MRCGP & GP Training
- 01 seeing the bigger picture.pdf
- 02 relationship.pdf
- 03 communication and consultation skills.pdf
- 04 practising holistically.pdf
- 05 working with colleagues.pdf
- 06 diagnostics.pdf
- 07 data gathering and interpretation.pdf
- 08 making diagnoses and decisions.pdf
- 09 clinical management.pdf
- 10 managing medical complexity.pdf
- 11 management.pdf
- 12 primary care admin and IMT.pdf
- 13 community orientation.pdf
- 14 maintaining performance learning and teaching.pdf
- 15 professionalism.pdf
- 16 ethical approach.pdf
- 17 fitness to practise.pdf
- 18 index.pdf
- Becoming_a_GP v 10.9 open ith publisher 2003.pub
Competencies, Skills and Capabilities
Competencies are abilities or attributes, described in terms of behaviour, key to effective performance within a particular job. They provide a common language for describing performance and the abilities/attributes displayed by individuals. Currently the RCGP defines 13 competencies.
Put another way, everything any competent GP does can be mapped out into one or more of these 13 broad areas (competencies). Therefore, if by the end of training a trainee can demonstrate that they are good (i.e. competent) at all 13 areas, then it makes logical sense that they are also competent at being an independent GP.
The definition of ‘skills’ and ‘competencies’ is, on the face of it, very similar. They both relate to the ability to do something well. But competencies are not skills, although they are similar.
A skill focuses on the ability to do a particular thing. If you are good at a skill or even a set of skills, that does not automatically mean that you will be good at a job. That’s where competencies come in. Competencies focus on behaviours rather than abilities and tend to be based on broad things rather than the specific things that skills focus on. Competencies specify how the individual carries out the skills they have in the context of their working environment (s).
For example, lets say you have 5 window cleaners who are really good at cleaning windows. Clearly all 5 have the skill! But if I told you two of them always turn up late and make a right mess whilst a third one is always rude and lies about the number of windows that have been cleaned – that only leaves two who have the necessary competencies making up a good window cleaner. Those competencies might be punctuality, communicates well with clients, is ethically minded, and is honest.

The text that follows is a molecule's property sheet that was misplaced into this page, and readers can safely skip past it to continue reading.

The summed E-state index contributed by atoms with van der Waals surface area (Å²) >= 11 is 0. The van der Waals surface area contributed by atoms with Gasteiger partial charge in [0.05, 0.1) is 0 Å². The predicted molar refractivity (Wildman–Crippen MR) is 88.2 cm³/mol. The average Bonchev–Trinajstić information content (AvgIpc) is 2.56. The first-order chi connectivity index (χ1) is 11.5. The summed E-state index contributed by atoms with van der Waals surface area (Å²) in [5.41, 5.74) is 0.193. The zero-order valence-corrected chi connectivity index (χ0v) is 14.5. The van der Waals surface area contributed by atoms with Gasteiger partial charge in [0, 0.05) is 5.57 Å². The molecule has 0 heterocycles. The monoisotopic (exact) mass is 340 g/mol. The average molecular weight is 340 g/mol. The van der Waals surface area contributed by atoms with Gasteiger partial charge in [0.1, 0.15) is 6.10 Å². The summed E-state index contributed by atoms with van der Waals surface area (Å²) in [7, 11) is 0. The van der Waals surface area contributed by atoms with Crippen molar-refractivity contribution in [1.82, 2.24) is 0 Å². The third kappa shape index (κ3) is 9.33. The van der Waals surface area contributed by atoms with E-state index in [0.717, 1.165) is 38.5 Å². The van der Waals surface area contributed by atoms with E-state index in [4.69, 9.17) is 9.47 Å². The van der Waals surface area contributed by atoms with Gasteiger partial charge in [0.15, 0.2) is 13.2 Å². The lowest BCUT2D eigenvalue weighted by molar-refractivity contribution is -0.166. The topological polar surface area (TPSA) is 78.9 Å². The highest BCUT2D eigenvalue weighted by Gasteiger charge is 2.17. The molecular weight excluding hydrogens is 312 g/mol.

So basically, competencies tell us what success looks like. They combine ABILITY with the knowledge and skills required.
What’s the difference between Competence and Capability?
When we say an individual is competent, we are implying that actual state that has been reached and that there is nothing further to do. When we say someone is competent, it’s like saying they have reached a ‘defined’ state and there is nothing further. All learning has been achieved. There is no further learning. Capability does not have this limitation. Capability not only refers to whether a minimum ability exists in an individual but also provides space for further improvement.
Here are some examples…
- A student may be getting average grades in their A-levels. But with more intense revision and educational input, they are capable of achieving significantly better grades.
- A runner can finish a marathon in 3 hours and that might be pretty good. However, with further training, they may have the capability to complete it in less than 2.5 hours.
Competence is another word describing the ‘know-how’ or ‘skill’ of an individual whereas capability is the word that describes how good they are at applying it in a variety of situations and circumstances. Capability incorporates an individual’s competence PLUS their attitudes, values, and flex their style. Capability is therefore a higher and more “real” indication of a trainee’s ability than competence. Capability is not just about the possession of skills (unlike competence).
This might help you understand it better…
(Taken from: Quality in Learning, edited by John Stephenson and Susan Weil, published by Kogan Page, London in 1992. CHAPTER ONE CAPABILITY AND QUALITY IN HIGHER EDUCATION John Stephenson )